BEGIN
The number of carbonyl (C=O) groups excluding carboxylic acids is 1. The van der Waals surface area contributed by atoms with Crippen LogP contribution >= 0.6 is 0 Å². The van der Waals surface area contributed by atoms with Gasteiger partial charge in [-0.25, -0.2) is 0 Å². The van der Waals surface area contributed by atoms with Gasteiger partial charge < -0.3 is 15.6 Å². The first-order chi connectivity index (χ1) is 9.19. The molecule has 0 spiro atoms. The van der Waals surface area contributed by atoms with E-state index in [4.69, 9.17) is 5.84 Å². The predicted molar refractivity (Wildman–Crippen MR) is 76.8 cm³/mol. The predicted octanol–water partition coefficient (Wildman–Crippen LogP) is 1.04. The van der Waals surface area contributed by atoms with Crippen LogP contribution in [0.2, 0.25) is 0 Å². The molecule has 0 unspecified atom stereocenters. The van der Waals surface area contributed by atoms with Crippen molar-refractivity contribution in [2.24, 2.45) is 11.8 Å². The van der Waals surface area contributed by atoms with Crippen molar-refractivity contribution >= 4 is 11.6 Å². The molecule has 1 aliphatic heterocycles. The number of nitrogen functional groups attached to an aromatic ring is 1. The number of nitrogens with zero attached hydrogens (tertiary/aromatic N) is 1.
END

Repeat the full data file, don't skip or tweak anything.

The number of carbonyl (C=O) groups excluding carboxylic acids is 1. The van der Waals surface area contributed by atoms with Crippen LogP contribution >= 0.6 is 0 Å². The van der Waals surface area contributed by atoms with Gasteiger partial charge in [-0.25, -0.2) is 0 Å². The van der Waals surface area contributed by atoms with Gasteiger partial charge < -0.3 is 15.6 Å². The first-order chi connectivity index (χ1) is 9.19. The molecule has 0 spiro atoms. The van der Waals surface area contributed by atoms with E-state index in [4.69, 9.17) is 5.84 Å². The predicted molar refractivity (Wildman–Crippen MR) is 76.8 cm³/mol. The predicted octanol–water partition coefficient (Wildman–Crippen LogP) is 1.04. The van der Waals surface area contributed by atoms with Crippen LogP contribution in [0.2, 0.25) is 0 Å². The molecule has 0 unspecified atom stereocenters. The van der Waals surface area contributed by atoms with Crippen molar-refractivity contribution in [2.24, 2.45) is 11.8 Å². The van der Waals surface area contributed by atoms with Crippen molar-refractivity contribution >= 4 is 11.6 Å². The molecule has 1 aliphatic heterocycles. The number of nitrogen functional groups attached to an aromatic ring is 1. The number of nitrogens with zero attached hydrogens (tertiary/aromatic N) is 1.